Friday, June 20, 2008


We'll see what the jury does as to punishment.

Man guilty of capital murder of ex-teacher
By Elizabeth Allen: Express-News

A jury Thursday found Jonathan Depue guilty of capital murder for shooting retired Edison High School teacher Aleta Rhodes in the head when she surprised him and others burglarizing her Southeast Side home.

Jurors were subdued, and some struggled to contain their emotions while the verdict was delivered and they were each asked if they agreed.

Friends of Rhodes, who was 57 when she died Sept. 29, 2006, said they felt justice had been done.
“I've known her since she was a little girl. We grew up in the church together,” said Rupert Claridge. “She was just good people. The kind of friend you want.”

Defense lawyers had said in opening statements that Jonathan Depue was mentally retarded, but they didn't call any witnesses. Instead, they attacked the state's case, and said prosecutors had not proven intent to kill. They gave jurors the option of finding Depue guilty of murder and burglary instead.
“I understand that Aleta Rhodes should not have died like this,” said defense lawyer Joel Perez, “but it's their job to get the right guy.”

Defense lawyers said the state leaned too heavily on the word of a convicted armed robber — Depue's brother Eric Depue, who was the driver that night.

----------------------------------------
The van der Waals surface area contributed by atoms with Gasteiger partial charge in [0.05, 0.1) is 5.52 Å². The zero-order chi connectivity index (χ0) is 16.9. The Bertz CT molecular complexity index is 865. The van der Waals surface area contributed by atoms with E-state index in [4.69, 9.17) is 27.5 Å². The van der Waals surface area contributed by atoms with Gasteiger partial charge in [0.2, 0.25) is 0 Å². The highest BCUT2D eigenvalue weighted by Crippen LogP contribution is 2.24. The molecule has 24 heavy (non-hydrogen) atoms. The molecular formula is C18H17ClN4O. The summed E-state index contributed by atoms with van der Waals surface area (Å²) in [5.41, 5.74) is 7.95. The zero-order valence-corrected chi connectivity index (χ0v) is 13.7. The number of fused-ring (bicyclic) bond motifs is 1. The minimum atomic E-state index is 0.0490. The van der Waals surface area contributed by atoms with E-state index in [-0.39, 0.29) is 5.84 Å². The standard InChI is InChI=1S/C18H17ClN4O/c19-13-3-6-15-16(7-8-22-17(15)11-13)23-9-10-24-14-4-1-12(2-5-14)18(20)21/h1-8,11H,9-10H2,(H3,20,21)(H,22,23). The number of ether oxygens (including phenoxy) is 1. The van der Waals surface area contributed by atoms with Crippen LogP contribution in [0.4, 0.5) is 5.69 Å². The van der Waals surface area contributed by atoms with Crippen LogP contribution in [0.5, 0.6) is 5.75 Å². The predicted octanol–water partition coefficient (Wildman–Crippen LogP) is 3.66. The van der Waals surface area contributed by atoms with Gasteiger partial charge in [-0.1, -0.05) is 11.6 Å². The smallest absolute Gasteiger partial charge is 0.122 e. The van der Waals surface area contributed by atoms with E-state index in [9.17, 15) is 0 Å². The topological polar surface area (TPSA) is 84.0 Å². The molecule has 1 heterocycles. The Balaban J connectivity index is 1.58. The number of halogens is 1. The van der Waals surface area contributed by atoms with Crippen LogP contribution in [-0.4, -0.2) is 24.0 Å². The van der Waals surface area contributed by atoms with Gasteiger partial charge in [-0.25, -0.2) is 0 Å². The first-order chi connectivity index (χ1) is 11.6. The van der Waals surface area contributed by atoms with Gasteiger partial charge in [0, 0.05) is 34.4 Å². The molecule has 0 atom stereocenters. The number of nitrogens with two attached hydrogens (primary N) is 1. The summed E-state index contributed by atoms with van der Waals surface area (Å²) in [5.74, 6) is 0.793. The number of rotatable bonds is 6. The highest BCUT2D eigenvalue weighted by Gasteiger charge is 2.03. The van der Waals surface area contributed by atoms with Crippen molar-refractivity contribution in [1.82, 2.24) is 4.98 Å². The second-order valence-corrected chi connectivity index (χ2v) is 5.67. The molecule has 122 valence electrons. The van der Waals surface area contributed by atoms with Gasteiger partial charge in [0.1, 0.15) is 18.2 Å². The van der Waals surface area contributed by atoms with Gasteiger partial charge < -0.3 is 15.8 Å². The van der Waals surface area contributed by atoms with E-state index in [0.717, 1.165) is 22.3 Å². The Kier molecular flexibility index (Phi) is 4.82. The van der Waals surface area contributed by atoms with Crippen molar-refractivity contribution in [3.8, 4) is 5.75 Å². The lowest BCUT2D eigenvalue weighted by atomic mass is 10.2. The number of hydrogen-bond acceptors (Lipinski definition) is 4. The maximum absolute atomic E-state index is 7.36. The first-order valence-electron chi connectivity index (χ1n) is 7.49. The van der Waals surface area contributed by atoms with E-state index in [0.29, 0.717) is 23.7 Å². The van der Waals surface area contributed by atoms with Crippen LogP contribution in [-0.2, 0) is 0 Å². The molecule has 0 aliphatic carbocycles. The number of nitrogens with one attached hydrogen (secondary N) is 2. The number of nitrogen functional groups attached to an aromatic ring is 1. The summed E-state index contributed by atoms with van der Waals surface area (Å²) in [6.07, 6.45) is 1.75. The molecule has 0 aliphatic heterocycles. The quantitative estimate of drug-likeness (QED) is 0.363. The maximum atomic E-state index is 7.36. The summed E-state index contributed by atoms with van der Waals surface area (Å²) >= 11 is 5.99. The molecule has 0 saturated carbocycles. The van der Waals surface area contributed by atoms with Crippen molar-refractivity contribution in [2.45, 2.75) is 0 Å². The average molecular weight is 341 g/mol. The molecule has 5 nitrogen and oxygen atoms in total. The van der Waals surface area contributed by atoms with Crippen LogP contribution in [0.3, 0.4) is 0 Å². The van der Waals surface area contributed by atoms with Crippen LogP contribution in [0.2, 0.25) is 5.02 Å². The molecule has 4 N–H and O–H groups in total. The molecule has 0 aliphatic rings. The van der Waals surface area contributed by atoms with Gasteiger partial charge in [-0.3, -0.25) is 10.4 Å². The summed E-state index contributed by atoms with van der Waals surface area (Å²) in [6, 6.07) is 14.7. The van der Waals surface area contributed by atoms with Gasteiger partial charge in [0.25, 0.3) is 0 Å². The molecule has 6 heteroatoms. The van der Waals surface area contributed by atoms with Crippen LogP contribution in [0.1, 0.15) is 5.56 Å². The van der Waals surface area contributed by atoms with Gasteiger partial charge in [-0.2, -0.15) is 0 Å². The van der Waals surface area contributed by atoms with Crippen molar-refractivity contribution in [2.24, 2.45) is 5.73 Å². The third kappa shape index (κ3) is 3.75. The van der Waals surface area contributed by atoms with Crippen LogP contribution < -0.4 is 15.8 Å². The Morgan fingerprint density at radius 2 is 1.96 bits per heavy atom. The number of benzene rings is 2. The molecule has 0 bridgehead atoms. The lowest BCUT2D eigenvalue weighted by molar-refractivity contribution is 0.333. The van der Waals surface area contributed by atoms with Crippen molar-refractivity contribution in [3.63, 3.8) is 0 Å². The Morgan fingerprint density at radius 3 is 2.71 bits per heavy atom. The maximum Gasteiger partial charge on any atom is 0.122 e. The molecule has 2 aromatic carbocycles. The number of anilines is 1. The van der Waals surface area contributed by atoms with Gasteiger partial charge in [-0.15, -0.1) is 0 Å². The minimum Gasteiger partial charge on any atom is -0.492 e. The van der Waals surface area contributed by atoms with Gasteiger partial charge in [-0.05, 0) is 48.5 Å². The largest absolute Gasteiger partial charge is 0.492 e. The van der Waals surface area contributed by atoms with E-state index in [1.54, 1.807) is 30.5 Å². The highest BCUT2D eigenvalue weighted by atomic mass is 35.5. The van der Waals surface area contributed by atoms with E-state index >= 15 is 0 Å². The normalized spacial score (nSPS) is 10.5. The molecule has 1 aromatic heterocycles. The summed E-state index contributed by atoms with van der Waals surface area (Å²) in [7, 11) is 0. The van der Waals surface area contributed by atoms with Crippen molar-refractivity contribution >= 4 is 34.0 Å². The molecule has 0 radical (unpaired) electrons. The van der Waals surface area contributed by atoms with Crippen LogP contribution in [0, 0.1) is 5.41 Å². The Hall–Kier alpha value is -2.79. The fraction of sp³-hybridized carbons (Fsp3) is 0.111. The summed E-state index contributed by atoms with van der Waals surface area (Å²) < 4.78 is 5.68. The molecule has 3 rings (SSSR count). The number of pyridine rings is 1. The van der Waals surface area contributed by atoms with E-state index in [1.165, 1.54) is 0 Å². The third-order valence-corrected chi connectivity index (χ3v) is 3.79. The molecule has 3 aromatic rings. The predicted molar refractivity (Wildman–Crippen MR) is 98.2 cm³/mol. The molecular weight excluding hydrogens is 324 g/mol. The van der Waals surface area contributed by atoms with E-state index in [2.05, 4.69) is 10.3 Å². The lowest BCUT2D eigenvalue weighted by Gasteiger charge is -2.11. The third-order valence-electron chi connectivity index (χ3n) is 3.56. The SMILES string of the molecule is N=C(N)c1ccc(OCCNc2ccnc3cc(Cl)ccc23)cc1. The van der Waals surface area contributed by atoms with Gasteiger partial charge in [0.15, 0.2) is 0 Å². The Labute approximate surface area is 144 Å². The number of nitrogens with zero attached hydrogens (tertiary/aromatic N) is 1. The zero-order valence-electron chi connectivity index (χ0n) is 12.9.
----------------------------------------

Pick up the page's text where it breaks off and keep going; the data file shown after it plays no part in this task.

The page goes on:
Eric Depue said he'd looked after his little brother, said defense lawyer Ray Fuchs, “yet five minutes with the detective (and) he's giving him up.”

Prosecutor Melisa Skinner said Eric Depue may have been an armed robber, but he wouldn't have targeted Rhodes, who was their next-door neighbor when they were boys.
Eric Depue cut a deal with the state to testify against his brother, and he faces 15 years to life in prison for aggravated robbery. He said his brother and the other men told him they were targeting a house on the next street.

Eric didn't even know until the next day that it was Aleta,” Skinner told jurors — “the one person who had ever done anything to save his hide.”

Eric Depue said his brother was carrying the pistol when he and the others left the house, and that Jonathan had told him that he “just shot.”

Jonathan Depue, 23 at the time, also left a palm print on a flat-screen TV that was pulled from the wall but left in the house, giving prosecutors more than the testimony as evidence, Skinner noted, and “what is not intentional about a bullet through a 57-year-old woman's head?”
Rhodes' friend Claridge said he is less concerned with the punishment phase of the trial that begins today in Judge Philip Kazen's 227th District Court. Prosecutors are seeking the death penalty.

Claridge said he believes most fellow members of Boldtville Presbyterian Church are of the same mind.
“We want him off the streets, but the death penalty's not going to bring back Aleta,” he said.
Ruben Daniel Montoya, also charged with capital murder, is still awaiting trial, while two other men are still under investigation.